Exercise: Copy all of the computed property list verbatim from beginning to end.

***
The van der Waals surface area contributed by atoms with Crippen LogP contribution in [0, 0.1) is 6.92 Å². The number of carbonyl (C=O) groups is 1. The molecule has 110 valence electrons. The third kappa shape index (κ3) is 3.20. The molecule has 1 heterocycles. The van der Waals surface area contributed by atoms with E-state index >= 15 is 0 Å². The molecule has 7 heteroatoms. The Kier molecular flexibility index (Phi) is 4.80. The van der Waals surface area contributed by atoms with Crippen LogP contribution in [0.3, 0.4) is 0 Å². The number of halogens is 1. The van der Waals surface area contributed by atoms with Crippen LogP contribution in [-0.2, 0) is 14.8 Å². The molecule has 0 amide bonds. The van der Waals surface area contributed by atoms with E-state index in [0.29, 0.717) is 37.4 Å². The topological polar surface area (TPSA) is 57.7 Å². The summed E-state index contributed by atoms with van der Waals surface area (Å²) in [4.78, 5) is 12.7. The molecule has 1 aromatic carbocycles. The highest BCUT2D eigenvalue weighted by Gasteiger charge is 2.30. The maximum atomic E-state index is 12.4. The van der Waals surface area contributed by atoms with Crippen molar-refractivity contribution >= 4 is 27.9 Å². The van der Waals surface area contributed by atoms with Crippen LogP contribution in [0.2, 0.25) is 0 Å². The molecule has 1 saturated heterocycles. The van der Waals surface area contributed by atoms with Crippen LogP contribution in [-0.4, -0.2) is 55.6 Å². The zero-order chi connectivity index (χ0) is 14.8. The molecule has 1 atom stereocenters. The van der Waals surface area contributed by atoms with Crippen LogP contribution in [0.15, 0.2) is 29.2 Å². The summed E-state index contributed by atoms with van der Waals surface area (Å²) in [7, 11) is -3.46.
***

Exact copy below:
The van der Waals surface area contributed by atoms with Crippen LogP contribution in [0, 0.1) is 6.92 Å². The number of carbonyl (C=O) groups is 1. The molecule has 110 valence electrons. The third kappa shape index (κ3) is 3.20. The molecule has 1 heterocycles. The van der Waals surface area contributed by atoms with E-state index >= 15 is 0 Å². The molecule has 7 heteroatoms. The Kier molecular flexibility index (Phi) is 4.80. The van der Waals surface area contributed by atoms with Crippen LogP contribution in [0.3, 0.4) is 0 Å². The number of halogens is 1. The van der Waals surface area contributed by atoms with Crippen LogP contribution in [-0.2, 0) is 14.8 Å². The molecule has 0 amide bonds. The van der Waals surface area contributed by atoms with E-state index in [0.29, 0.717) is 37.4 Å². The topological polar surface area (TPSA) is 57.7 Å². The summed E-state index contributed by atoms with van der Waals surface area (Å²) in [4.78, 5) is 12.7. The molecule has 1 aromatic carbocycles. The highest BCUT2D eigenvalue weighted by Gasteiger charge is 2.30. The maximum atomic E-state index is 12.4. The van der Waals surface area contributed by atoms with Crippen molar-refractivity contribution >= 4 is 27.9 Å². The van der Waals surface area contributed by atoms with Crippen LogP contribution in [0.2, 0.25) is 0 Å². The molecule has 1 saturated heterocycles. The van der Waals surface area contributed by atoms with Crippen LogP contribution in [-0.4, -0.2) is 55.6 Å². The zero-order chi connectivity index (χ0) is 14.8. The molecule has 1 atom stereocenters. The van der Waals surface area contributed by atoms with Crippen LogP contribution in [0.15, 0.2) is 29.2 Å². The summed E-state index contributed by atoms with van der Waals surface area (Å²) in [7, 11) is -3.46.